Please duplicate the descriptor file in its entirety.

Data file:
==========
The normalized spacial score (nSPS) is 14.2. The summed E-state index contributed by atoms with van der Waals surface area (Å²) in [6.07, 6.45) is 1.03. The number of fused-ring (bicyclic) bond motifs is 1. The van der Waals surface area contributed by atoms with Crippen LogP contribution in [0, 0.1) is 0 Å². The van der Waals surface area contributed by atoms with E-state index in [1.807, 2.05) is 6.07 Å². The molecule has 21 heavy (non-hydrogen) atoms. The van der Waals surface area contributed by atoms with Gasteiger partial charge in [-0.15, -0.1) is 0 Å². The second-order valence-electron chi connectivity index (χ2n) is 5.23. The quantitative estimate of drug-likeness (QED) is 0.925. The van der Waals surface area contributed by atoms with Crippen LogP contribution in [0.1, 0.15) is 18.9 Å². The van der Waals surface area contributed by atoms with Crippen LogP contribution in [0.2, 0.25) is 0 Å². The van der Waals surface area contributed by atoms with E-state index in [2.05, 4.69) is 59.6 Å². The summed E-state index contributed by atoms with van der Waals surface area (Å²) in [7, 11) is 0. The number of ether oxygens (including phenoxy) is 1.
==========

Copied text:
The normalized spacial score (nSPS) is 14.2. The summed E-state index contributed by atoms with van der Waals surface area (Å²) in [6.07, 6.45) is 1.03. The number of fused-ring (bicyclic) bond motifs is 1. The van der Waals surface area contributed by atoms with Crippen LogP contribution in [0, 0.1) is 0 Å². The van der Waals surface area contributed by atoms with E-state index in [1.807, 2.05) is 6.07 Å². The molecule has 21 heavy (non-hydrogen) atoms. The van der Waals surface area contributed by atoms with Gasteiger partial charge in [-0.15, -0.1) is 0 Å². The second-order valence-electron chi connectivity index (χ2n) is 5.23. The quantitative estimate of drug-likeness (QED) is 0.925. The van der Waals surface area contributed by atoms with Crippen LogP contribution in [0.1, 0.15) is 18.9 Å². The van der Waals surface area contributed by atoms with Crippen LogP contribution in [0.2, 0.25) is 0 Å². The van der Waals surface area contributed by atoms with E-state index in [2.05, 4.69) is 59.6 Å². The summed E-state index contributed by atoms with van der Waals surface area (Å²) in [7, 11) is 0. The number of ether oxygens (including phenoxy) is 1.